It is so neat to see how far you have come when reading books such as What is The Gospel? On the flip side, it so humbling to realize there is still so much I don’t know, but want to seek the Lord in. I wanted to share a few things with you that I found to be so true in my walk with Christ, and some shattered notions that I previously believed. The breakdown of the “Three Substitute Gospels” in chapter seven hit closest to home for me. I just wanted to share some on this, and thoughts I had while reading through the conclusion of this book.

One of the “Three Substitute Gospels” listed in the book is the “Jesus Is Lord” gospel. Although this declaration is described by Gilbert as “magnificently true!”, and he goes one to say that, “Jesus’ lordship is essential to the gospel message,” he goes on to explain why this popular version of the gospel is not good news at all if you don’t explain that, “Jesus is not only Lord but also Savior.” I was blown away at the break down of this, and the correction was so needed for me. People also need to know that He died for them, so that sinners, “may be forgiven and brought into the joy of his coming kingdom.”

I was thinking back on how I have tried to tell someone about my faith. I sold it so short of what it is truly about. I think in a way I pulled the, “But wait there’s more!” infomercial tactic on people without realizing the most important part of our response to the gospel was being shoved out. That part included repenting and placing trust in Jesus’ work on the cross. This weekend I couldn’t help but feel as though maybe we skip all the parts that would scare someone away because we want to win them for the kingdom! Heck, I use to get nervous sharing a post on Facebook about my faith just thinking of what others might say. I never wanted to mention the other parts like, “Jesus stood in your place, and took the punishment you deserved,” or, “There is nothing good in you or me apart from Him.”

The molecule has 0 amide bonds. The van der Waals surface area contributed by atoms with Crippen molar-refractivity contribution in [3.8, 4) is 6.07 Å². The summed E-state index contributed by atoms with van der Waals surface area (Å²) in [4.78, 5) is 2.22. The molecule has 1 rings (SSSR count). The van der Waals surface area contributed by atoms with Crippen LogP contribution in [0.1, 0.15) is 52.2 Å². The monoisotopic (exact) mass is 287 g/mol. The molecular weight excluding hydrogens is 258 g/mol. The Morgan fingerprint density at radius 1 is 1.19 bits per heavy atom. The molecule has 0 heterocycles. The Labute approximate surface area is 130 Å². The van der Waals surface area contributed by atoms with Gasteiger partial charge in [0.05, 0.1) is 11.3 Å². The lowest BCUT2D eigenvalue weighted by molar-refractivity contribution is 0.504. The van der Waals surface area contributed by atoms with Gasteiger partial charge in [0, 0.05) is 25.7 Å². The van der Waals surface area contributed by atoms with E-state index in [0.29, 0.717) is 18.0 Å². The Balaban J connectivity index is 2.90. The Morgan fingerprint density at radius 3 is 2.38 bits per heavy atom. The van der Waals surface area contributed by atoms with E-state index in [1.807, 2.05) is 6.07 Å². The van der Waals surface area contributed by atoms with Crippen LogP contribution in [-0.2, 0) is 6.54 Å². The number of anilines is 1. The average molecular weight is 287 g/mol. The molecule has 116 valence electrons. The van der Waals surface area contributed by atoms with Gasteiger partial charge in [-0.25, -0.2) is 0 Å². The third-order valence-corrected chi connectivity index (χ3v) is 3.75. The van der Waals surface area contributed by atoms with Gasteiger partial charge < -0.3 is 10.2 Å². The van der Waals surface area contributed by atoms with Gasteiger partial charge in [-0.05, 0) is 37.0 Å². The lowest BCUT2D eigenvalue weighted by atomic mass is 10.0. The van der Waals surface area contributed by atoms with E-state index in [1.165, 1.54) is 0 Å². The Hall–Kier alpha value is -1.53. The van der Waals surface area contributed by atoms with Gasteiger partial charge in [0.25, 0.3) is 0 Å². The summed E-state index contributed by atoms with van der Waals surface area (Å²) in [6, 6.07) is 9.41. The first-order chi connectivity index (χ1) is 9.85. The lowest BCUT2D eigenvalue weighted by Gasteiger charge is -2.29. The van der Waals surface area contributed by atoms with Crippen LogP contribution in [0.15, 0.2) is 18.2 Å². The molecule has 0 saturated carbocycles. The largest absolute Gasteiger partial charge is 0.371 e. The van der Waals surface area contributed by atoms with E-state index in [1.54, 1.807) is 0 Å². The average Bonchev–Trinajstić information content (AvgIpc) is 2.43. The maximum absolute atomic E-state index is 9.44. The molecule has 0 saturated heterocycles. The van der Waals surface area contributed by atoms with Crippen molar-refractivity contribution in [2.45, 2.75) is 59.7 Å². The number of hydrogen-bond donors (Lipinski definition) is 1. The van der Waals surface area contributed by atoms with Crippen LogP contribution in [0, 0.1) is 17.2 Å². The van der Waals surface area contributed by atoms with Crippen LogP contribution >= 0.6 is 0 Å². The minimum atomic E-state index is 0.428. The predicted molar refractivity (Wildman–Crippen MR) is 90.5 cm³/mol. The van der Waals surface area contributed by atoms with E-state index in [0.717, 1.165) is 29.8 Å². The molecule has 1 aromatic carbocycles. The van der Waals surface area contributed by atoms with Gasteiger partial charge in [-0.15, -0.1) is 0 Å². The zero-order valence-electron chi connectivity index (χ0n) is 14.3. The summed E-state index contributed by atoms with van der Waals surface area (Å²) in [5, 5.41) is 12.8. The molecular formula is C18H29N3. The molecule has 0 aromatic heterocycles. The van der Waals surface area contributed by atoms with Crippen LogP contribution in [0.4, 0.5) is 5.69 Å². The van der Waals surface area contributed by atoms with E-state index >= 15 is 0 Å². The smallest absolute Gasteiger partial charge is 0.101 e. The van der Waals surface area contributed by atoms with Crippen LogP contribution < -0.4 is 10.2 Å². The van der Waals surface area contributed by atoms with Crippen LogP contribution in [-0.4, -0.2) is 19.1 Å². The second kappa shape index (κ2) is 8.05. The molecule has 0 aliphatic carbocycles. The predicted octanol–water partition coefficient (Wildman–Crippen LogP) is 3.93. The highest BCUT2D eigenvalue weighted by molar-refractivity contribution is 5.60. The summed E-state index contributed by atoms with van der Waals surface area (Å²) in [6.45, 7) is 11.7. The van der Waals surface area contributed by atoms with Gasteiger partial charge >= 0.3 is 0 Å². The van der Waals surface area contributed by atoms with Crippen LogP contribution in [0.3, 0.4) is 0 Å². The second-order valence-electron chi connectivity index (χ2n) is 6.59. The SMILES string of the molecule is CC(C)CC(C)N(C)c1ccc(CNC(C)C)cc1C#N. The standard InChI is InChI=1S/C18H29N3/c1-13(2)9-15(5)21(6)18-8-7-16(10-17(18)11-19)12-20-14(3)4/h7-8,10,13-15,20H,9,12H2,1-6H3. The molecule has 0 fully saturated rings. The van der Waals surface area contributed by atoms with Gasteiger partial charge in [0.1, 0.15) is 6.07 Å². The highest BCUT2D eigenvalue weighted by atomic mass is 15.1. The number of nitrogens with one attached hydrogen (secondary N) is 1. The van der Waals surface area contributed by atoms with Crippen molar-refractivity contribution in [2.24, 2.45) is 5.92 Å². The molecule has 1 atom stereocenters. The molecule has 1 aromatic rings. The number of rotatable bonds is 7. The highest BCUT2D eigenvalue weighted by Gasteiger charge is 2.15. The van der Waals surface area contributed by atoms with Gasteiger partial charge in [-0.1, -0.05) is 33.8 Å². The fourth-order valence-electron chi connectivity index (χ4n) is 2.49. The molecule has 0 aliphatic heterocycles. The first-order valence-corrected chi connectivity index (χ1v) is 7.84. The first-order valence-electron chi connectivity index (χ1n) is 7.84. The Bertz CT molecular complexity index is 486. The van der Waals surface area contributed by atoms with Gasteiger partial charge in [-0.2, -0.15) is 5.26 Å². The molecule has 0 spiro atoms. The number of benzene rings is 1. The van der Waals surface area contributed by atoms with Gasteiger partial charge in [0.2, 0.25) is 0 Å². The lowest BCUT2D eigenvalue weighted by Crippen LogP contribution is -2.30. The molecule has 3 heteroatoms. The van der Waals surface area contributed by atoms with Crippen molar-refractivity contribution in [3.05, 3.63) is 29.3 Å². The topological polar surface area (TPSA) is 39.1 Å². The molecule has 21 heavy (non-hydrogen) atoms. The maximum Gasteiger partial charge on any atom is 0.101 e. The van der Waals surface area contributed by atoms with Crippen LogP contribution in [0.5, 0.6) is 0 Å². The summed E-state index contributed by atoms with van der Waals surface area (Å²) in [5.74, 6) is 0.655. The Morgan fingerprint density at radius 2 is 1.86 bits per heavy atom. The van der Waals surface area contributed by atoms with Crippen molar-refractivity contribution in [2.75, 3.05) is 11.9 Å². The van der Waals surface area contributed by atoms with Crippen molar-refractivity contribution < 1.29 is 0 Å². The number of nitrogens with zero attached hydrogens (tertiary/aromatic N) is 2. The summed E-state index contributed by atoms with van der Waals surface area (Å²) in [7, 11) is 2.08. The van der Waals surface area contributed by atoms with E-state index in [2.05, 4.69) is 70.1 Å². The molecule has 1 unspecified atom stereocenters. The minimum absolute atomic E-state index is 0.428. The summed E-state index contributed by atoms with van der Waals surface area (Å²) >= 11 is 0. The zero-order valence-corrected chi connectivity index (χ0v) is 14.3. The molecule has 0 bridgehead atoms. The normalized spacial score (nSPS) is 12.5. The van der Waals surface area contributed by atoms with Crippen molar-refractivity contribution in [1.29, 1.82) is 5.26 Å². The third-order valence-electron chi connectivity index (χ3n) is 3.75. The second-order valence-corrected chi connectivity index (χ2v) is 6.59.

In our culture today, telling someone they deserved some kind of punishment isn’t exactly something people want to hear. We live in a time where we do everything that makes us feel good. I heard a local pastor state this week that the reason people don’t like the thought of following Jesus is because, “He messes up their system.” A system that allows you to earn His love or earn your way to heaven. But because He has already paid the cost on your behalf there is nothing for you to do other than to accept His free and perfect gift. I think this is so true, but I think people also don’t like to be told (especially when they think they’re so good) that apart from Jesus standing in their place, they are going to receive the wrath of God! For me, this was difficult to understand. I often found myself thinking, “Well, why am I so bad that I would deserve such a punishment?” But then I think, “Well what did Jesus ever do to deserve the cross?” Clearly there was an exchange that was taking place. He stood in the place where you and I should have so that we would be able to stand before our King when the time comes.

I know I am not strong enough, or good enough, to make it to heaven based upon my merit. But I thank the Lord that He sent His only Son! The fact remains that I will never be perfect until I am with Jesus. Until then, I stand in awe of what He has done for me. I don’t know about you, but just the thought of that sacrificial love can move me to tears. I love the way Gilbert puts it on the last page of chapter seven: “What if people laugh at the gospel because it’s about a man dying on a cross? So be it, Paul said. I’m preaching the cross. They may think it’s ridiculous; they may think it’s foolish. But I know ‘the foolishness of God is wiser than man’s wisdom’ (1 Cor. 1:25 NIV).”

All for His Glory